Re: DSM: "Sudbury Universities"

From: Ardeshir Mehta, N.D. (
Date: Fri Jun 08 2001 - 19:56:56 EDT

Hi Chantal,

Thanks for replying.

I agree that things are likely to change for the better in the future.

I also think that it is the people who will have to lead: the "leaders"
will have to follow. (Funny, that, what?)

But my point is that in institutions of so-called "higher" learning
we have greater, not less, inertia and resistance to change than we
have in elementary and secondary schools. Until the universities,
colleges and research institutions of the world begin to throw off
the shackles of indoctrination -- the way Neill did decades ago in
Germany and England -- we won't get any institutions of "higher"
learning to which we should HOPE that homeschooled kids and
graduates of Sudbury / Summerhill type schools should go! On
the contrary, it ought to be our hope that our kids whom we have
brought up with considerable difficulty to think independently for
themselves will *not* throw away this precious gift when they
are eighteen, by enrolling in one of these brainwashing centres.

Besides, there are other ways to make a living than getting a job.
Just as one ought to think for oneself, one ought also to earn for
oneself -- not by selling one's self to a large corporation, but by
providing something useful and valuable to humanity as a whole.
If my kids do that when they are grown up, they might even make
much *more* money than if they were to get the best grades at a
presitigious university and then go to work for a multinational

After all, even Bill Gates (not that he's in any way my hero!) was
a *dropout* from Harvard, rather than a Harvard *graduate*. And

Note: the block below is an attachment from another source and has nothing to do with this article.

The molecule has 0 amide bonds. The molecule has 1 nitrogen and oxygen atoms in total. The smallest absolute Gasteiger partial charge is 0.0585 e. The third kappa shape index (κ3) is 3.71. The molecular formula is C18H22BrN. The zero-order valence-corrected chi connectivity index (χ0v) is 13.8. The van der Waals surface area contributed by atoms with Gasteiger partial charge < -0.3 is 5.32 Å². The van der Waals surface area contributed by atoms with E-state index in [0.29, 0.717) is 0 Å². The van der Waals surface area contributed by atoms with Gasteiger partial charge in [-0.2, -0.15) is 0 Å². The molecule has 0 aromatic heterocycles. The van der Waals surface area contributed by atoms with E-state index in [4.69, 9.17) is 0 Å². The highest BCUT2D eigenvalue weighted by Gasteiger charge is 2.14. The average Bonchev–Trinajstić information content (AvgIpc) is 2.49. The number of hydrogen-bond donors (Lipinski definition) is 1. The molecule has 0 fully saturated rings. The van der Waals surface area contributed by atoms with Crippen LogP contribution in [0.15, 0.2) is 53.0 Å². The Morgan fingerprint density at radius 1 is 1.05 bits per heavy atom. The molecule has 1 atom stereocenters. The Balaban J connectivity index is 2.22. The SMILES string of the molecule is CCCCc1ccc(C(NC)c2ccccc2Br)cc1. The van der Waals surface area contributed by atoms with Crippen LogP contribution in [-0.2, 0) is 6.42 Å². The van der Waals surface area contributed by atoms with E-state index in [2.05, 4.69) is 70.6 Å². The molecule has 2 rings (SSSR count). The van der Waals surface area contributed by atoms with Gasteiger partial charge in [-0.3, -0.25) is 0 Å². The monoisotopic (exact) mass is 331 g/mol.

Steve Jobs, who co-founded Apple Computer, also did not get
to finish his university education. Right now I am using hardware
and software from both these dropouts in order to communicate
my ideas -- even those which I am communicating here.

Best wishes,

Ardeshir <>



Chantal wrote:

> Hi there,
> Thanks for answering my post.
> I have to admit that I am not to familiar with the science field, which is
> why I said in most cases "sudbury universities" are unecessary and not in all
> cases.
> Nevertheless, the point you bring up is a good one, i.e. "how many
> journalists who *do* puruse the truth get a decently-paying job at any good
> paper, magazine or TV
> network?"
> First, I don't think there are many good paper, magazine or TV network, so
> right there, the market is limited.
> But, the point I would really like to make is the following...
> The media giants, much like the government-run school system, will never
> change from the top. For the media, it will take people who stop reading or
> watching them, advertisers to stop advertising in them, and journalists who
> don't take positions where they can't fully do their job.
> With the school system, it will take parents pulling their children out of
> the schools and teachers refusing to be agents of the state.
> In both cases, if the people lead, the leaders will follow because they will
> have to do so.
> In my opinion, the press is just as responsible for the government school
> mess we have as the gov. itself. BTW, the mess in education is what brought
> me to look for alternatives and led me to Sudbury.
> I may not be rich and I don't have a decently-paying job but at least, I'm
> not contributing to the media madness. Like you, I publish on the web and I
> sell a story once in a while. Much like parents who make sacrifices to send
> their children to private schools or homeschool instead of using the free but
> bad babysitter of the state, I'm poor but at least my conscience is at peace.
> I think that as people start to re-think the way we educate children, we will
> also start to re-think the way we educate adults for certain professions.
> Universities should be places of higher learning and research not a
> continuation of the K-12 endoctrination like they are now in many
> disciplines, especially at the undergrad level.
> People used to argue that homeschoolers would not get into colleges but now
> they do. I believe that eventually the myth that you cannot get a good job
> without a college education will also be proven wrong.
> My two cents,
> Chantal


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